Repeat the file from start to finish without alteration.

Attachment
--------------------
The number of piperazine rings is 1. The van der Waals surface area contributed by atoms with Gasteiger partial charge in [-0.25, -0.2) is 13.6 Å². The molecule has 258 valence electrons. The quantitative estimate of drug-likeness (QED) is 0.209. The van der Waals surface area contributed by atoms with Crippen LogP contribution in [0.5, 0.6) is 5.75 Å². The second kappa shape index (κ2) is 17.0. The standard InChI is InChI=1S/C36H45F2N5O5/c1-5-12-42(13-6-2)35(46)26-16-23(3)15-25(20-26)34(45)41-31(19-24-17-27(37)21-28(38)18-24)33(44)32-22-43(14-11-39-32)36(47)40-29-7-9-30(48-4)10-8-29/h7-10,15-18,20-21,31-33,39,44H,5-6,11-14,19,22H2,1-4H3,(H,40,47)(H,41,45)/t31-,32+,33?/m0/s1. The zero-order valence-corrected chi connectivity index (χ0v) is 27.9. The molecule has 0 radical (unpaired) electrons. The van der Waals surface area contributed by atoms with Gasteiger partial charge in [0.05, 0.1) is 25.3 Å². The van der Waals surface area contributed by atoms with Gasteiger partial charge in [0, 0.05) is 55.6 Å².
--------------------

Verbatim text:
The number of piperazine rings is 1. The van der Waals surface area contributed by atoms with Gasteiger partial charge in [-0.25, -0.2) is 13.6 Å². The molecule has 258 valence electrons. The quantitative estimate of drug-likeness (QED) is 0.209. The van der Waals surface area contributed by atoms with Crippen LogP contribution in [0.5, 0.6) is 5.75 Å². The second kappa shape index (κ2) is 17.0. The standard InChI is InChI=1S/C36H45F2N5O5/c1-5-12-42(13-6-2)35(46)26-16-23(3)15-25(20-26)34(45)41-31(19-24-17-27(37)21-28(38)18-24)33(44)32-22-43(14-11-39-32)36(47)40-29-7-9-30(48-4)10-8-29/h7-10,15-18,20-21,31-33,39,44H,5-6,11-14,19,22H2,1-4H3,(H,40,47)(H,41,45)/t31-,32+,33?/m0/s1. The zero-order valence-corrected chi connectivity index (χ0v) is 27.9. The molecule has 0 radical (unpaired) electrons. The van der Waals surface area contributed by atoms with Gasteiger partial charge in [0.05, 0.1) is 25.3 Å². The van der Waals surface area contributed by atoms with Gasteiger partial charge in [0, 0.05) is 55.6 Å².